More than a few people are immersed in lives ruled by addiction—the most evident slavery to sin. Many wish to disassociate sin and addiction, arguing that those who suffer from addictions are not culpable of their acts. However, the effects of sin may be seen both in the life of the addicted person and in the people around him or her. In addition, behavior scientists are demonstrating that those with substance addictions to drugs and alcohol often engage in other activities that can be just as destructive. Some studies show a release of certain chemicals in the brain that mimic the high of drugs and alcohol and lead people to engage in other addictive behaviors to reach this “high.” All of this is proclaimed in the teaching of the New Testament, of course, and even the therapy devised to rescue someone from such behavior is biblically based. The Scriptures teach that sin is both destructive and enslaving. The destructive element is not apparent to the human eye—in the opening pages of Genesis, the forbidden fruit was “a delight to the eyes.” Unfortunately, by the time the person recognizes his addiction, he is already caught in its deadly grip. Sin is by nature enslaving, and we cannot free ourselves from it. We can be freed from future bondage only through a “higher power.” Jesus offers us this free gift, but we must continue in his Word in order to experience true freedom.

 Just Do It

Father Val Peter, executive director of Boys and Girls Town in Nebraska, wrote a book called Rekindling the Fires: An Introduction to Behavioral Spirituality. This spirituality is based not on feeling but on truth, a sort of “just do it” approach that encourages others to act on the truth of the gospel in faith, continuing over a period of time the “forced” activity becomes more natural. In many ways Father Val’s book is a modern version of living the virtues in order to become a virtuous person. Every parent grieves when they see a child make the same mistakes they once did; what most parents do not realize is that we are still bound by those “blinders.” The details change with age, but if we are not serving God, we are still slaves to some other master that in the end will bring us down to the depths of hell To the person obsessed with anything that is not God, being freed from that “master” seems impossible. Even taking the first steps toward Christ and away from the “master imposter” is painful, indeed a crucifixion. It is impossible to imagine any other way of living. Yet if we allow the words of Jesus to soak into our minds, bringing us to true repentance, we will wonder how we ever could have been so misled. As the late Orthodox theologian Father Alexander Schmemann once observed, there is a joy in following Jesus that transcends the suffering that is entailed by taking up one’s cross: “In the world you will have tribulation,” Jesus warns us (Jn 16:33). Anyone who would in the smallest degree follow the path of Christ, love him and give himself to him, has this tribulation, recognizes this suffering. The cross is suffering. But through love and self-sacrifice this same tribulation is transformed into joy. It is experienced as being crucified with Christ, as accepting his cross and hence taking part in his victory. “Be of good cheer, I have overcome the world” (Jn 16:33). The cross is joy, “and no one will take your joy from you” (Jn 16:22).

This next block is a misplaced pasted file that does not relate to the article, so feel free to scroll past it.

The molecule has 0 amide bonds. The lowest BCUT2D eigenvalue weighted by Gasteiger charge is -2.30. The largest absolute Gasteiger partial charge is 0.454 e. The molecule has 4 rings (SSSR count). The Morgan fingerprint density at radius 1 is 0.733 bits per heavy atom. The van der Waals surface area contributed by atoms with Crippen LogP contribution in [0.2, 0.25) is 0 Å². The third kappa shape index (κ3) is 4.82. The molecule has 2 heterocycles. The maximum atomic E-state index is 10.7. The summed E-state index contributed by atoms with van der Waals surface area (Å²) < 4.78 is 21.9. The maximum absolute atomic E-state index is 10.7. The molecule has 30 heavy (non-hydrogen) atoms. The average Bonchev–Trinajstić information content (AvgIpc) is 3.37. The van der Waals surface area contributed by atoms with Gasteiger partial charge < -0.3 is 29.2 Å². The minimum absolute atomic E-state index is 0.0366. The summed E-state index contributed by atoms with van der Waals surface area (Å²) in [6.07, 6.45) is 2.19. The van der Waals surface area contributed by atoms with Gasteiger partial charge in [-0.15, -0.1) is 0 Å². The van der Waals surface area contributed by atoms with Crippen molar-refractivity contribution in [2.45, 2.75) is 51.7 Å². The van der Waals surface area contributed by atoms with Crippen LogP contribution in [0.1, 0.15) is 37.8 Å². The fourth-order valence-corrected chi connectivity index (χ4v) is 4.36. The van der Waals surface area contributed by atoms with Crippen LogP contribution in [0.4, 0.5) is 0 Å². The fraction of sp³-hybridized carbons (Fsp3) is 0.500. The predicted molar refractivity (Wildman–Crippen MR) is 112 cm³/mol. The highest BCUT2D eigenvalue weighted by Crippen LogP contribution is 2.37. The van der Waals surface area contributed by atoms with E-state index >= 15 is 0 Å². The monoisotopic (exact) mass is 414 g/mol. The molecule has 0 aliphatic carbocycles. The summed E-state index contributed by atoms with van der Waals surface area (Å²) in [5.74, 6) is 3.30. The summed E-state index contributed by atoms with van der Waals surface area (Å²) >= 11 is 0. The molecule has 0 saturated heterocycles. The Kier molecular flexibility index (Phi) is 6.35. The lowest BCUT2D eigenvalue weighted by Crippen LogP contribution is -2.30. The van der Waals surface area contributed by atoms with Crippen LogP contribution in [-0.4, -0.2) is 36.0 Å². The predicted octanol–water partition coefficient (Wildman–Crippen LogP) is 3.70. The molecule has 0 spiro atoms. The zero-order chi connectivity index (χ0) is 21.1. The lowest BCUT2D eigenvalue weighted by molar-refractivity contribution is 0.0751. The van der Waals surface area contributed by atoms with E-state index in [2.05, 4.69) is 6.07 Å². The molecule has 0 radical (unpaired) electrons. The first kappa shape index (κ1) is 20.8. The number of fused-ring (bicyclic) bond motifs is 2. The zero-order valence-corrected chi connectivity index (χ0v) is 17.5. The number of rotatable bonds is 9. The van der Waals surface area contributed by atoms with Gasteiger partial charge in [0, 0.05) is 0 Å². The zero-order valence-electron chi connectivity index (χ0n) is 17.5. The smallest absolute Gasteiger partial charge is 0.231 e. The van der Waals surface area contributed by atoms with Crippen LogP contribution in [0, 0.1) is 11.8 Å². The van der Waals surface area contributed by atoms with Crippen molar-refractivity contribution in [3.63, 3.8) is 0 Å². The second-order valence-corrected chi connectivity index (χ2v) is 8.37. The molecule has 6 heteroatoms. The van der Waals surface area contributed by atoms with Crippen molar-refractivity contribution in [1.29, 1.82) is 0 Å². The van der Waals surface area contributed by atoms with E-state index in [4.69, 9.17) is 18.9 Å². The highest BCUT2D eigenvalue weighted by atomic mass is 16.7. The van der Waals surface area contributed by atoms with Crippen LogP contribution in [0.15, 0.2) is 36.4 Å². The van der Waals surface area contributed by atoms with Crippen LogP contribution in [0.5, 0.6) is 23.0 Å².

In medieval art, the cross of Christ is portrayed as the tree of life, both as a vine (referring to John 15) and as the source of the Eucharist. Angels are depicted as offering the bread and wine, the fruit of the cross, to those who stand at the foot of it. This image points to the alternative to enslavement that Christ offers us: to be fed by him at the foot of the cross, receiving from him what the others falsely promise. The false gospels lure us with promises of joy and fulfillment—yet in the end they ensnare us, delivering only misery and despair. Sometimes one has to follow these false masters down a long road to discover that truth. By contrast, the path on which Christ leads us appears arduous and dreary, one to be avoided. In reality, it is the path that leads to true joy, for it delivers everything that our hearts desire most. “Enter by the narrow gate,” our Lord urges us. “For the gate is wide and the way is easy, that leads to destruction, and those who enter by it are many. For the gate is narrow and the way is hard, that leads to life, and those who find it are few” (Matthew 7:13–14). Two roads, two gates. Which are you traveling?

The Power of the Cross by Michael Dubruiel  is a book well-suited to daily reading during Lent. The book is available here in pdf version. Daily excerpts will be reprinted in this space during Lent.